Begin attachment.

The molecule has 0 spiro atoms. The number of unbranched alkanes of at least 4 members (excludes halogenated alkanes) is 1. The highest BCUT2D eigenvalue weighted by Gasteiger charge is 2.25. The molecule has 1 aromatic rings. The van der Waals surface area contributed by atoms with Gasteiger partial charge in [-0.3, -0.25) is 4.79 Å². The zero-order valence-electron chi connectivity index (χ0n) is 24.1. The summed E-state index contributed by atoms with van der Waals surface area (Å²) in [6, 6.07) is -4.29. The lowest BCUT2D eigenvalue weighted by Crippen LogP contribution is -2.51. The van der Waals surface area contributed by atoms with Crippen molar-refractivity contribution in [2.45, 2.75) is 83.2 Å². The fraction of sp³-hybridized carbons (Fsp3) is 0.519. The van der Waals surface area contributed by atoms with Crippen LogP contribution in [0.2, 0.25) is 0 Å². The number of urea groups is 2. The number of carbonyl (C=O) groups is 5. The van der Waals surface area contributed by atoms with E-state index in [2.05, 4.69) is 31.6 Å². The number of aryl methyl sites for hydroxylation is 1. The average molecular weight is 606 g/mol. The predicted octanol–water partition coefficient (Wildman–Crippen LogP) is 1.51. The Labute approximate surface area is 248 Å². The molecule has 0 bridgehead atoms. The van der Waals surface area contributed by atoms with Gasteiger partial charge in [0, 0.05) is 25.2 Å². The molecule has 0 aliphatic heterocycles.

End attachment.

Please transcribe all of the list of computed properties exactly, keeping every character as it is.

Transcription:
The molecule has 0 spiro atoms. The number of unbranched alkanes of at least 4 members (excludes halogenated alkanes) is 1. The highest BCUT2D eigenvalue weighted by Gasteiger charge is 2.25. The molecule has 1 aromatic rings. The van der Waals surface area contributed by atoms with Gasteiger partial charge in [-0.3, -0.25) is 4.79 Å². The zero-order valence-electron chi connectivity index (χ0n) is 24.1. The summed E-state index contributed by atoms with van der Waals surface area (Å²) in [6, 6.07) is -4.29. The lowest BCUT2D eigenvalue weighted by Crippen LogP contribution is -2.51. The van der Waals surface area contributed by atoms with Crippen molar-refractivity contribution in [2.45, 2.75) is 83.2 Å². The fraction of sp³-hybridized carbons (Fsp3) is 0.519. The van der Waals surface area contributed by atoms with Crippen LogP contribution in [0.2, 0.25) is 0 Å². The number of urea groups is 2. The number of carbonyl (C=O) groups is 5. The van der Waals surface area contributed by atoms with E-state index in [2.05, 4.69) is 31.6 Å². The number of aryl methyl sites for hydroxylation is 1. The average molecular weight is 606 g/mol. The predicted octanol–water partition coefficient (Wildman–Crippen LogP) is 1.51. The Labute approximate surface area is 248 Å². The molecule has 0 bridgehead atoms. The van der Waals surface area contributed by atoms with Gasteiger partial charge in [0, 0.05) is 25.2 Å². The molecule has 0 aliphatic heterocycles.